Furthermore, scoping is usually based on some notion of clustering strongly related requirements together. But that depends what we perceive as strongly related - and these perceptions change over time. Many systems engineers find it easier to perceive new connections - new forms of relationship - than to forget old ones.

If our notion of the identity and scope of the Billing System gets broader and more complex over time, this can be regarded as a form of conceptual Scope Creep - perhaps even Vision Creep.  Are our ideas becoming confused and bloated? Or are they expanding, growing, evolving, becoming enriched?  That depends on your point of view.

Users' mental models of legacy systems and other artefacts are important in another way as well.  The actual use of a system by actual users depends on their mental models of the system.  The users often don't use all the features of the legacy software, and engineers may sometimes be pleased to discover that a new requirement can be satisfied by switching on an existing feature and retraining the users, with no need to restructure the legacy code.  This could be seen as changing the socio- part of a sociotechnical legacy system, and leaving the technical part the same.

The engineers responsible for developing a system often try to anticipate undesired usages of "their" system by wayward users. Sometimes the system is heavily optimized towards a particular notion of its use, and alternative notions must be discouraged or banned, to avoid troublesome performance. (For example, complex online enquiries may be banned, because they would absorb too much network resources.)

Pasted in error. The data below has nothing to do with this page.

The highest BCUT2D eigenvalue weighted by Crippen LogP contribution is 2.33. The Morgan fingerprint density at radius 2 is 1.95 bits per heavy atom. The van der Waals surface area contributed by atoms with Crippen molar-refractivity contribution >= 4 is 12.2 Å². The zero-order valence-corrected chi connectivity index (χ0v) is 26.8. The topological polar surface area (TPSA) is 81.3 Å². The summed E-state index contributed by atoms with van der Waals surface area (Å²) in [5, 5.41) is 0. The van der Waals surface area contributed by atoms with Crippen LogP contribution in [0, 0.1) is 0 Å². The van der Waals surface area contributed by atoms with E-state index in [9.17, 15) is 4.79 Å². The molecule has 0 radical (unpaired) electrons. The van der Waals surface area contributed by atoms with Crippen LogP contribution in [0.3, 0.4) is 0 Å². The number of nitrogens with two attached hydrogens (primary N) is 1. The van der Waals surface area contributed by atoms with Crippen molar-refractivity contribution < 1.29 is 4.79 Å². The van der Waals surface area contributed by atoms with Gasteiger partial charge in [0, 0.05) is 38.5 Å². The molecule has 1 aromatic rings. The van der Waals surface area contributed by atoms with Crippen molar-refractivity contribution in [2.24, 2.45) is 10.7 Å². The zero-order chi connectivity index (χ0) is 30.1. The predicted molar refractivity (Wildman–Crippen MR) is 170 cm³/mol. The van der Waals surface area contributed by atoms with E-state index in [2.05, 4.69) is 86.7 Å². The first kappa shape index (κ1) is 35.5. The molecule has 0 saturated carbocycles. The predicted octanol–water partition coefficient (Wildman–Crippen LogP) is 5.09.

But the users generally spend much longer using the system than the engineers spend designing it.  And the users are generally more ingenious and determined than the engineers give them credit for.  So they often find ways around the barriers, forcing the system to do what they want after all, albeit inefficiently.

Thus Scope Creep appears here in the form of Usage Drift - as new modes of using the artefact diffuse across a community of users. In general, all manifestations of Scope Creep - including Requirements Creep, Feature Creep and Usage Drift - can be understood as forms of diffusion. So how are we to position ourselves in relation to this diffusion - as passive recipients or as actors in some network?
more For more about diffusion and value, see my paper on the Diffusions of Components (pdf). 

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Instruments of Scope

veryard projects > project management > scope creep > instruments

But does Scope Creep really exist?

It is no accident that SCOPE is used to designate various instruments supposed to enhance vision - telescope, microscope, periscope. Even with the best lenses, these instruments are imperfect, unreliable, with false or double images at the margins. And in requirements engineering also, scoping follows the logic of the visual field - it is based on drawing meaningful distinctions and regions across an image or mirror of the requirements (usually known as a model). Zooming in on a crisp line reveals it as a blurred region demanding further analysis - and this can be repeated ad infinitum, fractal style. Zooming out reveals separate regions and shapes and patterns that are not clearly visible in close-up. The tools and techniques of requirements engineering and project management are (imperfect) instruments for creating and viewing these images.

This leads to the conclusion that Scope Creep is an imaginary creature. Scope Creep can only be viewed through these instruments, may be a useful fiction, but has no independent real existence. We may project our problems onto this imaginary creature - but after all what would we be without such projections?